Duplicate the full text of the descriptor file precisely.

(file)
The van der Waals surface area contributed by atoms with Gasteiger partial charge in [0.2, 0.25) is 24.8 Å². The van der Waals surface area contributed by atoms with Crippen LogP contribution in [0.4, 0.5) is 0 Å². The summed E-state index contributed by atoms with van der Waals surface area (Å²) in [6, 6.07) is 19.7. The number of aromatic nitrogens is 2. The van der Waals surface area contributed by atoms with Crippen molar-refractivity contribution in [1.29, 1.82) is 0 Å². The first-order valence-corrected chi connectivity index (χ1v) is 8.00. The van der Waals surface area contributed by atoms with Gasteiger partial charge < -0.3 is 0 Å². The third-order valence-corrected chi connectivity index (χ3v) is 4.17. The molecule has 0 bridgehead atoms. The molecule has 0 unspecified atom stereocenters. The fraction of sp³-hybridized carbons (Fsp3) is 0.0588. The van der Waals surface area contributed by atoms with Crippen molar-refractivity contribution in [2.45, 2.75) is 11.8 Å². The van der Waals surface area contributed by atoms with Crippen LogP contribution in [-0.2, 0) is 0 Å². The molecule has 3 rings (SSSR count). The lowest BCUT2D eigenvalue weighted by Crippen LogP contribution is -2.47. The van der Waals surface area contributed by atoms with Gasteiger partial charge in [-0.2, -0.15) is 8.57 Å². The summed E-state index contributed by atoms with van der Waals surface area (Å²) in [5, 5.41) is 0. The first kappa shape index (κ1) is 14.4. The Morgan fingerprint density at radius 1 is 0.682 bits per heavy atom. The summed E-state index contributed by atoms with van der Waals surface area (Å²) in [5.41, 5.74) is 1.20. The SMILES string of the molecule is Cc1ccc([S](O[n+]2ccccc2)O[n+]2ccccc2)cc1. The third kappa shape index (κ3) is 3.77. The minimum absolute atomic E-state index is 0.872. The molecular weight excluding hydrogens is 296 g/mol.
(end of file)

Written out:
The van der Waals surface area contributed by atoms with Gasteiger partial charge in [0.2, 0.25) is 24.8 Å². The van der Waals surface area contributed by atoms with Crippen LogP contribution in [0.4, 0.5) is 0 Å². The summed E-state index contributed by atoms with van der Waals surface area (Å²) in [6, 6.07) is 19.7. The number of aromatic nitrogens is 2. The van der Waals surface area contributed by atoms with Crippen molar-refractivity contribution in [1.29, 1.82) is 0 Å². The first-order valence-corrected chi connectivity index (χ1v) is 8.00. The van der Waals surface area contributed by atoms with Gasteiger partial charge < -0.3 is 0 Å². The third-order valence-corrected chi connectivity index (χ3v) is 4.17. The molecule has 0 bridgehead atoms. The molecule has 0 unspecified atom stereocenters. The fraction of sp³-hybridized carbons (Fsp3) is 0.0588. The van der Waals surface area contributed by atoms with Crippen molar-refractivity contribution in [2.45, 2.75) is 11.8 Å². The van der Waals surface area contributed by atoms with Crippen LogP contribution in [-0.2, 0) is 0 Å². The molecule has 3 rings (SSSR count). The lowest BCUT2D eigenvalue weighted by Crippen LogP contribution is -2.47. The van der Waals surface area contributed by atoms with Gasteiger partial charge in [-0.2, -0.15) is 8.57 Å². The summed E-state index contributed by atoms with van der Waals surface area (Å²) in [5, 5.41) is 0. The first kappa shape index (κ1) is 14.4. The Morgan fingerprint density at radius 1 is 0.682 bits per heavy atom. The summed E-state index contributed by atoms with van der Waals surface area (Å²) in [5.41, 5.74) is 1.20. The SMILES string of the molecule is Cc1ccc([S](O[n+]2ccccc2)O[n+]2ccccc2)cc1. The third kappa shape index (κ3) is 3.77. The minimum absolute atomic E-state index is 0.872. The molecular weight excluding hydrogens is 296 g/mol.